Located in the picturesque mountain ranges of upstate New York, Greek Peak Mountain Resort in Cortland truly has something for everyone — skiing, sledding and snow-tubing. While much of its entertainment is geared toward winter enthusiasts, the warm-weather, outdoorsy types don't have to go without. There's indoor and outdoor swimming, a body-sliding flume, even zip lines and rope challenge courses. And who says all fun at a ski resort is had outdoors? Greek Peak also is home to the luxurious Waterfalls Spa, with a menu of massages that is sure to melt away the stresses of the city and day-to-day living.
Details: 607-835-6300 or 800-955-2754; www.greekpeakmtnresort.com
Harriet Tubman Home
No man or woman of her time embodied the promise of freedom more than Harriet Tubman, whose self-sacrifice is lauded in history books for leading people from slavery. After her escape to freedom, she made numerous trips to the South to rescue family members and other slaves through the Underground Railroad. The Harriet Tubman Home in Auburn — through which countless slaves made their way to freedom — still stands and is visited by history buffs and culture-seekers worldwide.
Details: 315-252-2081; www.harriethouse.org
Show commenting policy
TribLive commenting policy
You are solely responsible for your comments and by using TribLive.com you agree to our Terms of Service.
We moderate comments. Our goal is to provide substantive commentary for a general readership. By screening submissions, we provide a space where readers can share intelligent and informed commentary that enhances the quality of our news and information.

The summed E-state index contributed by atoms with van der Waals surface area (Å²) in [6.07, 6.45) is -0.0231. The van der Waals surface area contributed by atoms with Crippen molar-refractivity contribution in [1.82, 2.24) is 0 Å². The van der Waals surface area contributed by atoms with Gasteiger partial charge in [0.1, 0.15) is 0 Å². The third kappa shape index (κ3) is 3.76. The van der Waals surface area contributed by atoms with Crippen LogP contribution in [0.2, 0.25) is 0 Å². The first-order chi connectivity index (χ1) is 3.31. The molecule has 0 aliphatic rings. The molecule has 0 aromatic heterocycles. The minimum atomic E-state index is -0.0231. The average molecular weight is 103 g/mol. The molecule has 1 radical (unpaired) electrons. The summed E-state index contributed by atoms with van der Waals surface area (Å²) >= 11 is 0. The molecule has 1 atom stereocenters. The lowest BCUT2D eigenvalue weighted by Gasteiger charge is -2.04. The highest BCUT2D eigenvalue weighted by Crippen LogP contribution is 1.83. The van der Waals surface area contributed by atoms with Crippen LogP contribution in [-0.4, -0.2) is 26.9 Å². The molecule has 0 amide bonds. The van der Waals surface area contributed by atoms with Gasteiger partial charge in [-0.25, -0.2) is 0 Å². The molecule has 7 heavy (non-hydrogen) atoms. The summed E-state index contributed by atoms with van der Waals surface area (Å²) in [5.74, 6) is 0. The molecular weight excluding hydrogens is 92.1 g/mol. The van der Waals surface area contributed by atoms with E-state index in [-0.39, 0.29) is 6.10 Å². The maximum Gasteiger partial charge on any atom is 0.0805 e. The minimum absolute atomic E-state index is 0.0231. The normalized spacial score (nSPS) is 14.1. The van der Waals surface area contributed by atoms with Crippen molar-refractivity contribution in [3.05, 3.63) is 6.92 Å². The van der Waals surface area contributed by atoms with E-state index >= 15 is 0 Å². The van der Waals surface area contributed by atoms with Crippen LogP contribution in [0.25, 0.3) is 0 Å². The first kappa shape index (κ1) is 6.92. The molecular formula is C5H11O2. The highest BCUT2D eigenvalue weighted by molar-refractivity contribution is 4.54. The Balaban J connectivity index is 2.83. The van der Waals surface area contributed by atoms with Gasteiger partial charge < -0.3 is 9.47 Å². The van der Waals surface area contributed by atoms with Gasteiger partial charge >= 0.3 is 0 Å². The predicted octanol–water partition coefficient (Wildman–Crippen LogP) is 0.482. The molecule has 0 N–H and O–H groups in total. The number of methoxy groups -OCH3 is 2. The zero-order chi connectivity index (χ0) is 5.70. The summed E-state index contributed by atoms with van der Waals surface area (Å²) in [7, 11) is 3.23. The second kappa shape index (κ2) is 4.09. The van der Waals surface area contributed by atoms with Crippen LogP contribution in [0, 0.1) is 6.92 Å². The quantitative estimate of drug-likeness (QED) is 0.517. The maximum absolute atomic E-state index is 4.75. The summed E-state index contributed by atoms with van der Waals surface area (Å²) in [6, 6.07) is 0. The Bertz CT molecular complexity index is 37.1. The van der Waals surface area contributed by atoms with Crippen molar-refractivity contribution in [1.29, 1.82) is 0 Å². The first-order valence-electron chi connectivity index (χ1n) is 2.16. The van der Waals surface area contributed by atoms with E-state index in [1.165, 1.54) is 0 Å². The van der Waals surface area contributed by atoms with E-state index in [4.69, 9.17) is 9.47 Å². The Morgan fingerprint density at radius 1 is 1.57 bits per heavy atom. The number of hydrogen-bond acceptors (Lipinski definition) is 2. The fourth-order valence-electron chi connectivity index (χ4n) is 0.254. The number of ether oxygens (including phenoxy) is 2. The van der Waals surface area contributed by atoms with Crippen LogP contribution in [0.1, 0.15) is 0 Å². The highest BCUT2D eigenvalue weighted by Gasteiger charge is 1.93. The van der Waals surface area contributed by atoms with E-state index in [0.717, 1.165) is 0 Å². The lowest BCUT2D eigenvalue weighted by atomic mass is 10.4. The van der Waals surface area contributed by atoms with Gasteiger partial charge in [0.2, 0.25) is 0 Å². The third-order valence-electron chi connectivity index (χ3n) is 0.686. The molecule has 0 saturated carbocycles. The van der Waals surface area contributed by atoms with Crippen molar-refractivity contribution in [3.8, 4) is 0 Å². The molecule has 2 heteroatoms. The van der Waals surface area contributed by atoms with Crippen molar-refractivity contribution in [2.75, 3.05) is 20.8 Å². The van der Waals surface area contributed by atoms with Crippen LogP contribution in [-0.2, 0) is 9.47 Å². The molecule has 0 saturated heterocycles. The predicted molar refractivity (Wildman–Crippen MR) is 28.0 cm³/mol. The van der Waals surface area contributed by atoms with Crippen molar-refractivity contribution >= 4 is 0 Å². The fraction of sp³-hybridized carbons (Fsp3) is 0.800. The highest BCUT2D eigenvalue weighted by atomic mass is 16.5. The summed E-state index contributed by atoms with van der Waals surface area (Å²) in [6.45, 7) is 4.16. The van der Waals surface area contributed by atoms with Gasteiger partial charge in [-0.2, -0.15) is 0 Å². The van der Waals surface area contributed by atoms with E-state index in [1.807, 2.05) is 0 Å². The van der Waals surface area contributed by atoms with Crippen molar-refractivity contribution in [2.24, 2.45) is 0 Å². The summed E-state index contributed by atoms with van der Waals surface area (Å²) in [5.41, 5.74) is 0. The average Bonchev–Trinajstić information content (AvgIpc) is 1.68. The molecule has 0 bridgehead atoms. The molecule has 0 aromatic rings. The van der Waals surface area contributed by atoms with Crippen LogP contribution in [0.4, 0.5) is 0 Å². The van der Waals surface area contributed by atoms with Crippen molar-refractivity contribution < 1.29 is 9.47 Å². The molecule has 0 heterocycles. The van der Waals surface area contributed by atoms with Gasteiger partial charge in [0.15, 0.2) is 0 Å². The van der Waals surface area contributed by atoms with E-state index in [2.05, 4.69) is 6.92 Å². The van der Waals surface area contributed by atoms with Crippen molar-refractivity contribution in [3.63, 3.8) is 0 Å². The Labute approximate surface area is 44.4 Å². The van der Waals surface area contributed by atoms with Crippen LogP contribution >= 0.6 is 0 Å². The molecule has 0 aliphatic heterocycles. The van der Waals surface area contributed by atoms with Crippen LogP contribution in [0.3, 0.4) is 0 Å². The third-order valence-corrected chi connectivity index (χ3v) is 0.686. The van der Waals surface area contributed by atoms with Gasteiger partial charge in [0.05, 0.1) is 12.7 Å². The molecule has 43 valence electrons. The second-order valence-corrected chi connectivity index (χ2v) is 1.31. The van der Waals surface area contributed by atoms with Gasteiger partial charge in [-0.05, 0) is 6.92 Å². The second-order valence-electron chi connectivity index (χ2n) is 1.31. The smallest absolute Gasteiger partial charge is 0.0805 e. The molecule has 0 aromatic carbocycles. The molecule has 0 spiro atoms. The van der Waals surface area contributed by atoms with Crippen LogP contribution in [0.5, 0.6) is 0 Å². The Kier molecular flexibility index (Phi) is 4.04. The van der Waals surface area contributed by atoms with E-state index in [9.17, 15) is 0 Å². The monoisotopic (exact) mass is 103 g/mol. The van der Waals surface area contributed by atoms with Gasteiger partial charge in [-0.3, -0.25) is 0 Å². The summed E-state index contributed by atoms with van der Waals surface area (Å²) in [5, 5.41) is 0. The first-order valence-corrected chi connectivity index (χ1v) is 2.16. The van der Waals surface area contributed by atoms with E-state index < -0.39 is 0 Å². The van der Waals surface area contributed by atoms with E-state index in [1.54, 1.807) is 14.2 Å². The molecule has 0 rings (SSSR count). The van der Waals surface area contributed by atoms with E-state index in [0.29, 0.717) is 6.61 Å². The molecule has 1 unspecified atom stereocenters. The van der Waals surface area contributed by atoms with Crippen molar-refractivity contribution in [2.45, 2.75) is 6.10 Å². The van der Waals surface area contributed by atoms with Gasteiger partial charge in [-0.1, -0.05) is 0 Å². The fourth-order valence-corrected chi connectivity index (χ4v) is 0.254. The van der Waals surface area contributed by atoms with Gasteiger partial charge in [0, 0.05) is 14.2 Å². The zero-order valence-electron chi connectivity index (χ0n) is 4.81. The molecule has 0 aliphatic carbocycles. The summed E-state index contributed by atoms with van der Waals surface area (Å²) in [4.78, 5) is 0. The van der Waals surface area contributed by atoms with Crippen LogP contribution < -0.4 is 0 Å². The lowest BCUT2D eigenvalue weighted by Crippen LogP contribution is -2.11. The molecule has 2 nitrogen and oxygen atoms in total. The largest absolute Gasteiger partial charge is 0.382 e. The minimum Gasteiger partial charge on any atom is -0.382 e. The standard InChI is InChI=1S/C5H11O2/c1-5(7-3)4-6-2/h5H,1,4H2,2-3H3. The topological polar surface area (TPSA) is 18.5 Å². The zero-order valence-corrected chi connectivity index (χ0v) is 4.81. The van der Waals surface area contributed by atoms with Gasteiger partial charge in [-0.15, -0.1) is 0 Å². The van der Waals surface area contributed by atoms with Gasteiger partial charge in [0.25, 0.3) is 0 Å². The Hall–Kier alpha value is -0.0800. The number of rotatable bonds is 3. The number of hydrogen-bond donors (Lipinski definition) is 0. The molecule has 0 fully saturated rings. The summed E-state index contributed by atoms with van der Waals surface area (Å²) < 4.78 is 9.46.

While most comments will be posted if they are on-topic and not abusive, moderating decisions are subjective. We will make them as carefully and consistently as we can. Because of the volume of reader comments, we cannot review individual moderation decisions with readers.
We value thoughtful comments representing a range of views that make their point quickly and politely. We make an effort to protect discussions from repeated comments either by the same reader or different readers.
We follow the same standards for taste as the daily newspaper. A few things we won't tolerate: personal attacks, obscenity, vulgarity, profanity (including expletives and letters followed by dashes), commercial promotion, impersonations, incoherence, proselytizing and SHOUTING. Don't include URLs to Web sites.
We do not edit comments. They are either approved or deleted. We reserve the right to edit a comment that is quoted or excerpted in an article. In this case, we may fix spelling and punctuation.
We welcome strong opinions and criticism of our work, but we don't want comments to become bogged down with discussions of our policies and we will moderate accordingly.
We appreciate it when readers and people quoted in articles or blog posts point out errors of fact or emphasis and will investigate all assertions. But these suggestions should be sent via e-mail. To avoid distracting other readers, we won't publish comments that suggest a correction. Instead, corrections will be made in a blog post or in an article.